This year marked my 15th visit to the Milan design fair. With the exception of 2003 I have visited the Salone del Mobile since 2002 and patterns are emerging. Through crisis and booming economy. Hope and despair.

Politics, craftsmanship and luxury seem to comprise the trinity this year. The three distinct themes not only link strongly to the present, they also foretell what we have to expect from the coming years. That is how it tends to be, namely that art and design give us the first glimpse of the future.

Made… without capitalism

A future post-capitalist society was one possibility in the exhibit Capitalism is over by the Italian, interdisciplinary collective Raumplan and ACCC. Oftentimes political design and art is programmatic and unexciting as ideological screens tend to make the experience predictable and one dimensional. This was not the case here.

In a beautifully dilapidated farmhouse from the 18th century by Cascina Cuccagna among bicycle repairmen and urban gardens objects from the zenith of capitalism coexist with visions of the future. That the exhibit on post-capitalism was held in the remnants of a pre-industrial building was a kind of twist we often see in Milan.

Humbly and completely devoid of slogans the exhibitors, quite ingeniously, showed us an alternative future where the market economy had been less prevalent in our lives. New types of objects and products were created thanks to this difference. There was innovation and creativity before the market economy paradigm took over and there will still be when our current system has given way to something else. Nobody knows if things will be better or worse in the future, but it is guaranteed to be markedly different. That was the story that Raumplan and ACC wanted to convey.

Atelier Bigatti and ”God” also strove to problematize the human attitude towards money and material things. There you could buy a gold bar for 20 Euro, which we did.

Made… in Italy – Made in Sweden

Patriotism was also represented in the importance of displaying origins and history in many exhibitions. We have seen the buds for a few years. This year they burst. The main message, which can easily be mistaken for politics, is “Of course we can love our country and our home, but that doesn’t mean we hate others and shut ourselves of from other influences”. The exhibit MADE Milano, Architettura, Design, and Edilizia wanted to show new innovative design in Milan. Here there is great interest in acquiring international partners within the scope of the project. Svensk Form Sweden Design goes Milan where they acquired prominent design with a focus on durability and quality, something that may be termed Swedish luxury.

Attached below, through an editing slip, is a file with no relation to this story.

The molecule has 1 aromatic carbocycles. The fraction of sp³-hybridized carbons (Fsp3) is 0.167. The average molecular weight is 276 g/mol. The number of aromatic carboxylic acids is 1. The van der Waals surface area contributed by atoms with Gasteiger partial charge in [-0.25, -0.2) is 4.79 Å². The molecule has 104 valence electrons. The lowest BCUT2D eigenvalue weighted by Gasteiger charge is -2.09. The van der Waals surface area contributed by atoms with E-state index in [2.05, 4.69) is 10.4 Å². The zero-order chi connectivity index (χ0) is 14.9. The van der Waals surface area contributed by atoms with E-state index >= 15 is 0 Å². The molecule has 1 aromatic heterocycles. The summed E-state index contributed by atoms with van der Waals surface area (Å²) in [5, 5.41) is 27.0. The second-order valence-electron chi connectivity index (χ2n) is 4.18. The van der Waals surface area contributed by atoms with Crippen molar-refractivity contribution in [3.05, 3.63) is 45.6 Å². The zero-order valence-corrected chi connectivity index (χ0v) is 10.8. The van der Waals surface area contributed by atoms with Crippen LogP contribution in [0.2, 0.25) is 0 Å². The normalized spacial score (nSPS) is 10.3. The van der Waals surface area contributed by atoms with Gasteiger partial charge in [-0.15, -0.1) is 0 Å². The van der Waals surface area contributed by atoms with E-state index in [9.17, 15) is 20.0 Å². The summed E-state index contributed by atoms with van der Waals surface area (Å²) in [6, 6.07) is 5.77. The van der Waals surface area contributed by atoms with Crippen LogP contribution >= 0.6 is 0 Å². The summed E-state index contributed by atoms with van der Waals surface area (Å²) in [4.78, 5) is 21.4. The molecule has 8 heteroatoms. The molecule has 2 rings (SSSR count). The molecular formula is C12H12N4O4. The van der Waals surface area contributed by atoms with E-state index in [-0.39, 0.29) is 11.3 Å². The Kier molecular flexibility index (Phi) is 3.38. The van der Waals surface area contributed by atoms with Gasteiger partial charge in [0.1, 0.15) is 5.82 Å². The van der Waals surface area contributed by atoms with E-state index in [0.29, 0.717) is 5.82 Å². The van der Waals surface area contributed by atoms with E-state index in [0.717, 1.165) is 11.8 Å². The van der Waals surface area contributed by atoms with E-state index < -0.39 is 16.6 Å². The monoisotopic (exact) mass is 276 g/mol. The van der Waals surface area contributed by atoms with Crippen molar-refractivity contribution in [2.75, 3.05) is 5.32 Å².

Made… by hand

The craftsmanship was oftentimes exquisite and the intelligence of the hand was lauded more than any time during the past 15 years that we have visited this design week. What takes generations to refine and a lifetime to master seems to become increasingly important in an increasingly digitised reality. Louis Vuitton was one of the many creators stressing this point. In Palazzo Litta, a stunningly beautiful palatial setting, the distinguished French design company exhibited carefully crafted objects that showcased the virtuosity of the masters behind them.

Luxury often goes hand in hand with craftsmanship. It was tremendously interesting to how, now obviously a megatrend, the luxury trend continues to influence society over a long time. Luxury is – still – politically incorrect, perhaps that is one of the reasons for its success?

In this context it was interesting to see how IKEAs talked about exhibit ”Lets Make Room for Life” spanning half a block in Ventura Lambrate, focused on artificial intelligence, even if the collaboration with HAY and Tom Dixon was allowed to take up some of the space. Patriotic IKEA don’t want to believe in the return of craftsmanship. Wonder if they are right?


What if we are seeing the emergence of the age of action. The first signs of a time where analysis, strategy and data become less interesting. Instead concrete action, to physically, using force to create, change or refine something becomes defining now and in the future. It is what we really do that counts. Not what we think we should do.

Maybe the reigning market economy will be replaced by the “meaningful economy”?

As usual Quattroporte visits the design fair to get a sense of what is coming – beyond traditional measurements and studies. We will, as we should, use our insights from the design fair in our upcoming projects and future seminars.